behavioural targeting, behavioral targeting, targeting, demographic, segmentation, personalization

As we approach the 2020s behavioural targeting is far more relevant than demographics.

We need to stop marketing to people by generation, marketers fixated on Millennials, Generation X or Z are stuck in the analogue past.  Even within each generation, we tend to lump everyone in together with a single narrative: Millennials are all ‘snowflakes’, Baby Boomers are selfish.  According to the Pew Research Center, Millennials include anyone born between 1981 and 1996, as of 2018 that spans people aged 22 to 36 years old. That is a broad age range, so we are wrong to assume they are all the same.  In response, the Boston Consulting Group has segmented US millennials into 6 distinct groups based on their attitudes and behaviours from Hip-ennials to Anti-Millennials.

This exposes the limitations of traditional targeting methods based on demographics.  Targeting by age, sex and location was fine when we had to rely on panels and diaries for audience data.  However, we live in the age of Big Data and have access to information that can tell us more about human attitudes and behaviour than ever before.  Targeting using broad demographic parameters is no longer fit for purpose.

Targeting by taste

Last year media agency, MediaCom, found that one of its blue-chip clients was attaining 50% of its sales from outside of its core age-based target (Adweek).  It seems that what binds customers together is not their age but their taste, values and interests.  Netflix VP of Product, Todd Yellin famously has gone so far as to say, “Geography, age and gender? We put that in the garbage heap.  Where you live is not that important.”  Netflix targets people by taste, so a 75-year-old woman who watches ‘Breaking Bad’ is potentially grouped with an 18-year-old male based on their viewing preferences.  Using lookalike audiences based on behaviour rather than demographics, Netflix’s recommender systems predict what content you will enjoy watching next.  Amazon does the same with product and YouTube with video, to serve customers up relevant content.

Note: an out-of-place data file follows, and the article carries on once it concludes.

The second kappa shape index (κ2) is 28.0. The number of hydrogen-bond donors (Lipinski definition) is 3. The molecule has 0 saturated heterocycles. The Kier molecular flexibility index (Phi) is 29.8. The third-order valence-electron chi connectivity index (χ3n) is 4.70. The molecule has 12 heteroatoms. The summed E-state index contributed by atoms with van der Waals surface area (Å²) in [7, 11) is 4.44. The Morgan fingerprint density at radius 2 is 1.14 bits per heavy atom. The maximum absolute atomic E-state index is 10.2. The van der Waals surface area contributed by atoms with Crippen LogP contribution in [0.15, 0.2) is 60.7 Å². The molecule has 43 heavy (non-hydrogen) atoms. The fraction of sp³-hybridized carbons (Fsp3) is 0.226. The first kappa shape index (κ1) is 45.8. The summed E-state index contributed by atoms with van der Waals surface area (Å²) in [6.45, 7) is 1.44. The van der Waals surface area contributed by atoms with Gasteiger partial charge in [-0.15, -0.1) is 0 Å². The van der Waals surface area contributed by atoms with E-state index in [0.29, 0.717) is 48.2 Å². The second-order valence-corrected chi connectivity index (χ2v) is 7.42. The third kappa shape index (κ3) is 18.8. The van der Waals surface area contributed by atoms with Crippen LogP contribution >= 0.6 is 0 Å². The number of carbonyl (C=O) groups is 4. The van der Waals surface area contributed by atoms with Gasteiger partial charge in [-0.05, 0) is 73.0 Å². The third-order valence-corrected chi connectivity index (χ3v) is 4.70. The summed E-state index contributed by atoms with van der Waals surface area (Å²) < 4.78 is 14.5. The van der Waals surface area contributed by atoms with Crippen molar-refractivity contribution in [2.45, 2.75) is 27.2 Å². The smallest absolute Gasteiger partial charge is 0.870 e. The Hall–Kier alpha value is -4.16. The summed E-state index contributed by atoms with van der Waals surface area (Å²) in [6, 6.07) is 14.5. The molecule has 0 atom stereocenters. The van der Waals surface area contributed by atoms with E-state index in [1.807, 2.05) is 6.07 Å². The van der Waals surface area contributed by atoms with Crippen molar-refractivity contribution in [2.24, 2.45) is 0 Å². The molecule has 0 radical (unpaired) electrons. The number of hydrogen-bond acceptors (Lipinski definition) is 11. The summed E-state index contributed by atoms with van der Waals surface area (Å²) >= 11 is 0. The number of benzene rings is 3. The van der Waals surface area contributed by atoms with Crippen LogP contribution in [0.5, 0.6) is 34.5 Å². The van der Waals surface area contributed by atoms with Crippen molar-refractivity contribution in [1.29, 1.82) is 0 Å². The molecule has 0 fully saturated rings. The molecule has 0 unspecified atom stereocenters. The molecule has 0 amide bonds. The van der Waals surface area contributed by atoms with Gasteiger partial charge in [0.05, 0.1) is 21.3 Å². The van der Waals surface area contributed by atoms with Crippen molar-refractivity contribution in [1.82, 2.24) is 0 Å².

Living Businesses

Relevance – that word keeps popping up again and again.  According to a Harvard Business Review article by John Zealley et al. earlier this year, marketing has transitioned from a focus on loyalty and CRM to an era of relevance and digital transformation.   In order to remain relevant companies need to appeal to the emotions and become ‘living businesses’ with an emphasis on personalized experiences, trust and shared values – the 5 Ps (purpose, pride, partnership, protection, personalization).  So, Hertz, for example, uses predictive data to offer highly relevant personalized offers at just the right time based on past customer rejection of offers.

“The reality is there is no such archetypical customer. Everyone’s needs vary depending on time and context” (John Zealley). Predictive Big Data allows for the personalization of marketing by delivering relevant experiences at the right time to customers based not on demographic data but rather on past behaviour.  As some sage person once said, “The past informs the present”.

About the author

Blog post by Christine Babington Smith, an expert in marketing strategy and marketing communications.  She is the founder of Torehill, a marketing strategy consultancy which works with ambitious enterprises. Torehill’s team includes CIM & MBA trained marketers with between 10–20 years’ experience.  Our backgrounds cover London’s premier advertising agencies, PLCs and high-profile start-ups. Our consultancy services include marketing strategy, branding workshops, marketing communications, campaign planning, website development, PR and digital.

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